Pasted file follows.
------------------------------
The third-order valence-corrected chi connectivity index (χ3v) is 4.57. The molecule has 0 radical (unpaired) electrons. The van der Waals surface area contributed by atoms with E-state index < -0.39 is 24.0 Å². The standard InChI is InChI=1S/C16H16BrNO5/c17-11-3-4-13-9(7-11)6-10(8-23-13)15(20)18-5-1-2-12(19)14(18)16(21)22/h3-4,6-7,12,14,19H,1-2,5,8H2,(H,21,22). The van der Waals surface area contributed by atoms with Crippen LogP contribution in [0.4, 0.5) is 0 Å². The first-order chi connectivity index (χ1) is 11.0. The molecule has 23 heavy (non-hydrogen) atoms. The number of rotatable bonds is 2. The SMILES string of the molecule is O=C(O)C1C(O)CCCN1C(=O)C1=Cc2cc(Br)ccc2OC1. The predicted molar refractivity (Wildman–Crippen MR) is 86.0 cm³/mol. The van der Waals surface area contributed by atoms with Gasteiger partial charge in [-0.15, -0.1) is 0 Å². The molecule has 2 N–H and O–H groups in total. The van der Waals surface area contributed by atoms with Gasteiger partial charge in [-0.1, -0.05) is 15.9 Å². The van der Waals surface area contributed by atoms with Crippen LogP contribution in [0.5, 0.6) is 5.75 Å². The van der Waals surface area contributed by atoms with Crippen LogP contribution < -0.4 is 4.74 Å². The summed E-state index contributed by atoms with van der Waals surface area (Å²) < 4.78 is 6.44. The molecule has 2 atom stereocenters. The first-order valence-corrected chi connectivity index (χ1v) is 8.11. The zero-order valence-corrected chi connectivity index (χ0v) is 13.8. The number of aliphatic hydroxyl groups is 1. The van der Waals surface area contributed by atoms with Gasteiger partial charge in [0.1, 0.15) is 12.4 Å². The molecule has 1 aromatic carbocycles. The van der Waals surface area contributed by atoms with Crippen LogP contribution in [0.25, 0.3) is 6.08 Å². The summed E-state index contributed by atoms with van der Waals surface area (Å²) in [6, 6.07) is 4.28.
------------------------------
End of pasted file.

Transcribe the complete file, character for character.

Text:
The third-order valence-corrected chi connectivity index (χ3v) is 4.57. The molecule has 0 radical (unpaired) electrons. The van der Waals surface area contributed by atoms with E-state index < -0.39 is 24.0 Å². The standard InChI is InChI=1S/C16H16BrNO5/c17-11-3-4-13-9(7-11)6-10(8-23-13)15(20)18-5-1-2-12(19)14(18)16(21)22/h3-4,6-7,12,14,19H,1-2,5,8H2,(H,21,22). The van der Waals surface area contributed by atoms with Crippen LogP contribution in [0.4, 0.5) is 0 Å². The first-order chi connectivity index (χ1) is 11.0. The molecule has 23 heavy (non-hydrogen) atoms. The number of rotatable bonds is 2. The SMILES string of the molecule is O=C(O)C1C(O)CCCN1C(=O)C1=Cc2cc(Br)ccc2OC1. The predicted molar refractivity (Wildman–Crippen MR) is 86.0 cm³/mol. The van der Waals surface area contributed by atoms with Gasteiger partial charge in [-0.15, -0.1) is 0 Å². The molecule has 2 N–H and O–H groups in total. The van der Waals surface area contributed by atoms with Gasteiger partial charge in [-0.1, -0.05) is 15.9 Å². The van der Waals surface area contributed by atoms with Crippen LogP contribution in [0.5, 0.6) is 5.75 Å². The van der Waals surface area contributed by atoms with Crippen LogP contribution < -0.4 is 4.74 Å². The summed E-state index contributed by atoms with van der Waals surface area (Å²) < 4.78 is 6.44. The molecule has 2 atom stereocenters. The first-order valence-corrected chi connectivity index (χ1v) is 8.11. The zero-order valence-corrected chi connectivity index (χ0v) is 13.8. The number of aliphatic hydroxyl groups is 1. The van der Waals surface area contributed by atoms with Gasteiger partial charge in [0.1, 0.15) is 12.4 Å². The molecule has 1 aromatic carbocycles. The van der Waals surface area contributed by atoms with Crippen LogP contribution in [0.25, 0.3) is 6.08 Å². The summed E-state index contributed by atoms with van der Waals surface area (Å²) in [6, 6.07) is 4.28.